Every cheapo has their reasons for striving towards a thrifty lifestyle, a special thing they splurge their hard-saved yen on. For some of us, that thing is art — large and painful art that goes right onto the skin and lasts a lifetime. I got my first tattoo a few years after leaving Tokyo for London, and once I got caught up in the ink addiction, I knew I had to come back and get a piece or two done. Because what journey to Japan would be complete without taking home a piece of local artwork?
There can be some mystique surrounding tattoos in Japan, mostly due to the country’s long and complicated relationship with the art. In reality, though, getting inked here isn’t so hard. If you’re thinking about going under the needle while vacationing or living in Japan, read on for some tips learned over the course of three tattoos.
Wait…are tattoos even allowed in Japan?
Yes… but it’s complicated. Japan has a long history of negative attitudes towards tattoos, and at times they were even illegal. Even today, some places like onsen or beaches might have anti-tattoo policies, and if you work here your company may make you cover your tattoo up because it’s considered unprofessional.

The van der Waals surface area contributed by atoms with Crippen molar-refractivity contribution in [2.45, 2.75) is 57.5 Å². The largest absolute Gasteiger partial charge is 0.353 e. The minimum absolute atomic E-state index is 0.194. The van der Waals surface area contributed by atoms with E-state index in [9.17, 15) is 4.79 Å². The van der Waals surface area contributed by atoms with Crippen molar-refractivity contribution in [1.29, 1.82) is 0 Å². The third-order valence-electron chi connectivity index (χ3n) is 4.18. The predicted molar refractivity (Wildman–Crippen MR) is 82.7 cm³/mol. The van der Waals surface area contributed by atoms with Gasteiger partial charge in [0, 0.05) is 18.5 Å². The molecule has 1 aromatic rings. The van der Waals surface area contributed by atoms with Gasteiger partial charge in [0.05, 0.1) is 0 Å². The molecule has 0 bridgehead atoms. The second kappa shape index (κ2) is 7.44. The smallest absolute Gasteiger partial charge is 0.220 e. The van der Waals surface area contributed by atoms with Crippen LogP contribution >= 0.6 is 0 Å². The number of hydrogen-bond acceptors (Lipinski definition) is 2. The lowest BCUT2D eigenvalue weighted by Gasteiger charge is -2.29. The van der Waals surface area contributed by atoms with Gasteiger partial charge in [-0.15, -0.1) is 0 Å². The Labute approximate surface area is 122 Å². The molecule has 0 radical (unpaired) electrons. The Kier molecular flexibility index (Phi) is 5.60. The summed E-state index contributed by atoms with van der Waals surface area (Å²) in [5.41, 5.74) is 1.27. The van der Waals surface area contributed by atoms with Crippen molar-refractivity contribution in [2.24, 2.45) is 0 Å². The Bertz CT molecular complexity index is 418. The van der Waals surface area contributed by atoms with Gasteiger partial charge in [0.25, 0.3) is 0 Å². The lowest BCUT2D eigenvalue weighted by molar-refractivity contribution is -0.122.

However, it’s definitely not illegal anymore and in the few past decades there has been a very gradual change in attitude as ‘fashion tattoos’ have gained popularity with celebs and normal people, while ‘yakuza tattoos’ have fallen out of style with the new generation of white-collar gang members. Anti-tattoo policies have also been loosening up, but with small businesses leading the charge — not large chain gyms or spas.
For those living in Japan with tattoos, it’s worth keeping this complicated issue in mind. Small and discreet tattoos might be politely ignored, but larger, more visible tattoos might draw attention to you. Tattoos of any size or placement may still impact your access to certain places, or even your job opportunities. But for those happy to buck the status quo and make the jump, Tattoo Friendly provides a good list of tattoo-friendly businesses around the country.
A short history of tattoos in Japan